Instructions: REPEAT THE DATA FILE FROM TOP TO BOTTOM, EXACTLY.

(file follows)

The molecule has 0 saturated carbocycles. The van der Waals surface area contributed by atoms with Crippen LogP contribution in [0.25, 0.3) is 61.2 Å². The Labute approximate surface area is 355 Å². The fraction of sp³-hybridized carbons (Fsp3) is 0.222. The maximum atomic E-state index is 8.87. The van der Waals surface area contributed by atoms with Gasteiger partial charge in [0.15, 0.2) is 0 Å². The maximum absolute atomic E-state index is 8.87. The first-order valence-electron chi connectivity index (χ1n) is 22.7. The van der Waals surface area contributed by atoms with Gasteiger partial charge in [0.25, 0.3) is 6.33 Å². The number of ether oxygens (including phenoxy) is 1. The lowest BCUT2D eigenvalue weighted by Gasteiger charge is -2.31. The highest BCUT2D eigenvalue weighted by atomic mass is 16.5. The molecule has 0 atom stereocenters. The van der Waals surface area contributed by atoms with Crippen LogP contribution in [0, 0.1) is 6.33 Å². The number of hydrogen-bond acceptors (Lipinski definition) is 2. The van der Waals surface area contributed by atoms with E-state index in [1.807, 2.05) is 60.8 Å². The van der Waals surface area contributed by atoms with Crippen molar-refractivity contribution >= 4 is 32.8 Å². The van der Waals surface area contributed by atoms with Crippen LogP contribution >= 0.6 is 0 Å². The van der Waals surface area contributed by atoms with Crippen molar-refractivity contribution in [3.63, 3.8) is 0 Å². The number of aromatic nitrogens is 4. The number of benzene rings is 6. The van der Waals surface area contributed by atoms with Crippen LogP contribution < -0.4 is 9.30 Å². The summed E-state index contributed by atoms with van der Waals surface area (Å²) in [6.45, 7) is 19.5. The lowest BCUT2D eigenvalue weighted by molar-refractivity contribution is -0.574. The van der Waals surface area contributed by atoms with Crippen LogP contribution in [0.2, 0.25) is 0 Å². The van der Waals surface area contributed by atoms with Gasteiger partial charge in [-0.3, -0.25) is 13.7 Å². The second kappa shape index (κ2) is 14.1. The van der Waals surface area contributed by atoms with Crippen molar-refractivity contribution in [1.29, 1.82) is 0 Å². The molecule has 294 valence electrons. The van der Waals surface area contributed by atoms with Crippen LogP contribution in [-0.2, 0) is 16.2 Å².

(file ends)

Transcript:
The molecule has 0 saturated carbocycles. The van der Waals surface area contributed by atoms with Crippen LogP contribution in [0.25, 0.3) is 61.2 Å². The Labute approximate surface area is 355 Å². The fraction of sp³-hybridized carbons (Fsp3) is 0.222. The maximum atomic E-state index is 8.87. The van der Waals surface area contributed by atoms with Gasteiger partial charge in [0.15, 0.2) is 0 Å². The maximum absolute atomic E-state index is 8.87. The first-order valence-electron chi connectivity index (χ1n) is 22.7. The van der Waals surface area contributed by atoms with Gasteiger partial charge in [0.25, 0.3) is 6.33 Å². The number of ether oxygens (including phenoxy) is 1. The lowest BCUT2D eigenvalue weighted by Gasteiger charge is -2.31. The highest BCUT2D eigenvalue weighted by atomic mass is 16.5. The molecule has 0 atom stereocenters. The van der Waals surface area contributed by atoms with Crippen LogP contribution in [0, 0.1) is 6.33 Å². The number of hydrogen-bond acceptors (Lipinski definition) is 2. The van der Waals surface area contributed by atoms with E-state index in [1.807, 2.05) is 60.8 Å². The van der Waals surface area contributed by atoms with Crippen molar-refractivity contribution >= 4 is 32.8 Å². The van der Waals surface area contributed by atoms with Crippen LogP contribution >= 0.6 is 0 Å². The van der Waals surface area contributed by atoms with Crippen molar-refractivity contribution in [3.63, 3.8) is 0 Å². The number of aromatic nitrogens is 4. The number of benzene rings is 6. The van der Waals surface area contributed by atoms with Crippen LogP contribution < -0.4 is 9.30 Å². The summed E-state index contributed by atoms with van der Waals surface area (Å²) in [6.45, 7) is 19.5. The lowest BCUT2D eigenvalue weighted by molar-refractivity contribution is -0.574. The van der Waals surface area contributed by atoms with Crippen LogP contribution in [0.2, 0.25) is 0 Å². The van der Waals surface area contributed by atoms with Gasteiger partial charge in [-0.3, -0.25) is 13.7 Å². The second kappa shape index (κ2) is 14.1. The van der Waals surface area contributed by atoms with Crippen molar-refractivity contribution in [1.29, 1.82) is 0 Å². The molecule has 294 valence electrons. The van der Waals surface area contributed by atoms with Crippen LogP contribution in [-0.2, 0) is 16.2 Å².